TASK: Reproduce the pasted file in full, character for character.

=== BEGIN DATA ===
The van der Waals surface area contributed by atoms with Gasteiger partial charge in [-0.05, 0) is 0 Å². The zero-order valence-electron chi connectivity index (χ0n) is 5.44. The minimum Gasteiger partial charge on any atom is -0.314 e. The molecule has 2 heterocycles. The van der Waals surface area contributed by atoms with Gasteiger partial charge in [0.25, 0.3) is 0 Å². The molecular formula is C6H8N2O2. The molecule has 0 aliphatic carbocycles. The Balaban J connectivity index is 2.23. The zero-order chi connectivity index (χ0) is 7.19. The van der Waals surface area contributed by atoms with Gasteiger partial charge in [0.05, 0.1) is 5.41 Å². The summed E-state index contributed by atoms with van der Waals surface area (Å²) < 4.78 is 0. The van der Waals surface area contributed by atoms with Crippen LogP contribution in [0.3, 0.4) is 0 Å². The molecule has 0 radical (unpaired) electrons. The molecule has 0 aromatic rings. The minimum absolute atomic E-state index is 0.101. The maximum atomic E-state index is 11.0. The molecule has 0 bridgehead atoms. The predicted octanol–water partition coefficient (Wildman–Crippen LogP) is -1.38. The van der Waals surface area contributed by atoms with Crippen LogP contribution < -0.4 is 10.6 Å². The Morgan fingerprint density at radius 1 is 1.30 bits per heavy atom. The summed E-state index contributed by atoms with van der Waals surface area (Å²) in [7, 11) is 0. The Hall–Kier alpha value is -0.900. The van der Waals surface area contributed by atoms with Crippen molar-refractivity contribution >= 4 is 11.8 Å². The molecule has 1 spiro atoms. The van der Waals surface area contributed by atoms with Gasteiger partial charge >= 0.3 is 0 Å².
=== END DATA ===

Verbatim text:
The van der Waals surface area contributed by atoms with Gasteiger partial charge in [-0.05, 0) is 0 Å². The zero-order valence-electron chi connectivity index (χ0n) is 5.44. The minimum Gasteiger partial charge on any atom is -0.314 e. The molecule has 2 heterocycles. The van der Waals surface area contributed by atoms with Gasteiger partial charge in [0.25, 0.3) is 0 Å². The molecular formula is C6H8N2O2. The molecule has 0 aliphatic carbocycles. The Balaban J connectivity index is 2.23. The zero-order chi connectivity index (χ0) is 7.19. The van der Waals surface area contributed by atoms with Gasteiger partial charge in [0.05, 0.1) is 5.41 Å². The summed E-state index contributed by atoms with van der Waals surface area (Å²) < 4.78 is 0. The van der Waals surface area contributed by atoms with Crippen LogP contribution in [0.3, 0.4) is 0 Å². The molecule has 0 radical (unpaired) electrons. The molecule has 0 aromatic rings. The minimum absolute atomic E-state index is 0.101. The maximum atomic E-state index is 11.0. The molecule has 0 bridgehead atoms. The predicted octanol–water partition coefficient (Wildman–Crippen LogP) is -1.38. The van der Waals surface area contributed by atoms with Crippen LogP contribution < -0.4 is 10.6 Å². The Morgan fingerprint density at radius 1 is 1.30 bits per heavy atom. The summed E-state index contributed by atoms with van der Waals surface area (Å²) in [7, 11) is 0. The Hall–Kier alpha value is -0.900. The van der Waals surface area contributed by atoms with Crippen molar-refractivity contribution >= 4 is 11.8 Å². The molecule has 1 spiro atoms. The van der Waals surface area contributed by atoms with Gasteiger partial charge >= 0.3 is 0 Å².